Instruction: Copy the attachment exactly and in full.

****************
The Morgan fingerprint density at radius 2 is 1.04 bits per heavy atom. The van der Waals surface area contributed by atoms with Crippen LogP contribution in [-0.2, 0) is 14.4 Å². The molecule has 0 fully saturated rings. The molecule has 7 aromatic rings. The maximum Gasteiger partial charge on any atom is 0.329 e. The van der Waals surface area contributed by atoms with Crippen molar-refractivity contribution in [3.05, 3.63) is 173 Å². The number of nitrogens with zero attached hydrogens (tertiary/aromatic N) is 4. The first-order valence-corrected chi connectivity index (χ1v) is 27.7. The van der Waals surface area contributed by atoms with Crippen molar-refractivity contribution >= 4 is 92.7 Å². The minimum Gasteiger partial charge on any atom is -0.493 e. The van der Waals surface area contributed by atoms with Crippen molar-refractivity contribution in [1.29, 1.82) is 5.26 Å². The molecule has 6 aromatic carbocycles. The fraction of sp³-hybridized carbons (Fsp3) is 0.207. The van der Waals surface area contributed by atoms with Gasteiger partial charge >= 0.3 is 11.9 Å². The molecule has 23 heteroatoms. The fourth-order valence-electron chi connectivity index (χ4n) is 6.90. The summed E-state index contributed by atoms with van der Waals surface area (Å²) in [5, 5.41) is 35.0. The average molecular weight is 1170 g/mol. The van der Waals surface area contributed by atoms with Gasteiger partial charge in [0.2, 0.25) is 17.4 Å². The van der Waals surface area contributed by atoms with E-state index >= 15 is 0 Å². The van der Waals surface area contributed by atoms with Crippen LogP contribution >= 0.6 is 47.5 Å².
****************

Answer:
The Morgan fingerprint density at radius 2 is 1.04 bits per heavy atom. The van der Waals surface area contributed by atoms with Crippen LogP contribution in [-0.2, 0) is 14.4 Å². The molecule has 0 fully saturated rings. The molecule has 7 aromatic rings. The maximum Gasteiger partial charge on any atom is 0.329 e. The van der Waals surface area contributed by atoms with Crippen molar-refractivity contribution in [3.05, 3.63) is 173 Å². The number of nitrogens with zero attached hydrogens (tertiary/aromatic N) is 4. The first-order valence-corrected chi connectivity index (χ1v) is 27.7. The van der Waals surface area contributed by atoms with Crippen molar-refractivity contribution >= 4 is 92.7 Å². The minimum Gasteiger partial charge on any atom is -0.493 e. The van der Waals surface area contributed by atoms with Crippen molar-refractivity contribution in [1.29, 1.82) is 5.26 Å². The molecule has 6 aromatic carbocycles. The fraction of sp³-hybridized carbons (Fsp3) is 0.207. The van der Waals surface area contributed by atoms with Gasteiger partial charge >= 0.3 is 11.9 Å². The molecule has 23 heteroatoms. The fourth-order valence-electron chi connectivity index (χ4n) is 6.90. The summed E-state index contributed by atoms with van der Waals surface area (Å²) in [5, 5.41) is 35.0. The average molecular weight is 1170 g/mol. The van der Waals surface area contributed by atoms with Gasteiger partial charge in [0.2, 0.25) is 17.4 Å². The van der Waals surface area contributed by atoms with E-state index >= 15 is 0 Å². The van der Waals surface area contributed by atoms with Crippen LogP contribution >= 0.6 is 47.5 Å².